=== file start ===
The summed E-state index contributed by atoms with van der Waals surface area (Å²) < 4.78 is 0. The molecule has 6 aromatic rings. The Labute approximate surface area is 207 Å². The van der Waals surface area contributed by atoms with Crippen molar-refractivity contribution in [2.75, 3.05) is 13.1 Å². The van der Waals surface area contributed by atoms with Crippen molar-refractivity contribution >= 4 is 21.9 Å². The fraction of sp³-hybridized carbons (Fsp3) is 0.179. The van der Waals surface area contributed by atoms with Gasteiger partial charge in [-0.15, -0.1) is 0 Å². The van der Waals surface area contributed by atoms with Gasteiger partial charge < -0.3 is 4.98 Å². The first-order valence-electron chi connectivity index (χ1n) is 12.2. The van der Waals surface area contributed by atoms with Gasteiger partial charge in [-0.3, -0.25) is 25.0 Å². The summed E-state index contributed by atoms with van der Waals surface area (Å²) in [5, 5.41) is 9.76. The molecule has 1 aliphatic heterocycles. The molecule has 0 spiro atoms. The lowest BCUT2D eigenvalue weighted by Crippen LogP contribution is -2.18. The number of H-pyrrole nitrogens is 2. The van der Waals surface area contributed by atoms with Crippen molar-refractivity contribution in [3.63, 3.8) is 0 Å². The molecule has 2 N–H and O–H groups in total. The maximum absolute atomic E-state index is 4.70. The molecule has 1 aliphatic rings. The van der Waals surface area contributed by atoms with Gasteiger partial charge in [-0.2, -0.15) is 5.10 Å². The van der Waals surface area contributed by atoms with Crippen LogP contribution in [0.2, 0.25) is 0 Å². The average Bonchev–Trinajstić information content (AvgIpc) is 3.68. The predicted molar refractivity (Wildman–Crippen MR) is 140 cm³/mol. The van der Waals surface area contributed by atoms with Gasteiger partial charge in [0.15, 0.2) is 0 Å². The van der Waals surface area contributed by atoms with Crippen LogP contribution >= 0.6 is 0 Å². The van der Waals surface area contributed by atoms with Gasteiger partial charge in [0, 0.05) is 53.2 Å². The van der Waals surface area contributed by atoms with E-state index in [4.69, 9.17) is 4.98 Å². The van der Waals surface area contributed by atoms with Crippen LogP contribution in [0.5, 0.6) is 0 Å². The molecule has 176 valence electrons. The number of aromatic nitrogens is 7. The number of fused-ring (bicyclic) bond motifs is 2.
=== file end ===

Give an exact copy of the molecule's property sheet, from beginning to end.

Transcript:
The summed E-state index contributed by atoms with van der Waals surface area (Å²) < 4.78 is 0. The molecule has 6 aromatic rings. The Labute approximate surface area is 207 Å². The van der Waals surface area contributed by atoms with Crippen molar-refractivity contribution in [2.75, 3.05) is 13.1 Å². The van der Waals surface area contributed by atoms with Crippen molar-refractivity contribution >= 4 is 21.9 Å². The fraction of sp³-hybridized carbons (Fsp3) is 0.179. The van der Waals surface area contributed by atoms with Gasteiger partial charge in [-0.15, -0.1) is 0 Å². The van der Waals surface area contributed by atoms with Gasteiger partial charge < -0.3 is 4.98 Å². The first-order valence-electron chi connectivity index (χ1n) is 12.2. The van der Waals surface area contributed by atoms with Gasteiger partial charge in [-0.3, -0.25) is 25.0 Å². The summed E-state index contributed by atoms with van der Waals surface area (Å²) in [5, 5.41) is 9.76. The molecule has 1 aliphatic heterocycles. The molecule has 0 spiro atoms. The lowest BCUT2D eigenvalue weighted by Crippen LogP contribution is -2.18. The number of H-pyrrole nitrogens is 2. The van der Waals surface area contributed by atoms with Crippen molar-refractivity contribution in [3.63, 3.8) is 0 Å². The molecule has 2 N–H and O–H groups in total. The maximum absolute atomic E-state index is 4.70. The molecule has 1 aliphatic rings. The van der Waals surface area contributed by atoms with Gasteiger partial charge in [-0.2, -0.15) is 5.10 Å². The van der Waals surface area contributed by atoms with Crippen LogP contribution in [0.2, 0.25) is 0 Å². The average Bonchev–Trinajstić information content (AvgIpc) is 3.68. The predicted molar refractivity (Wildman–Crippen MR) is 140 cm³/mol. The van der Waals surface area contributed by atoms with Gasteiger partial charge in [0.15, 0.2) is 0 Å². The van der Waals surface area contributed by atoms with Crippen LogP contribution >= 0.6 is 0 Å². The van der Waals surface area contributed by atoms with Gasteiger partial charge in [0, 0.05) is 53.2 Å². The van der Waals surface area contributed by atoms with E-state index in [4.69, 9.17) is 4.98 Å². The van der Waals surface area contributed by atoms with Crippen LogP contribution in [0.5, 0.6) is 0 Å². The molecule has 176 valence electrons. The number of aromatic nitrogens is 7. The number of fused-ring (bicyclic) bond motifs is 2.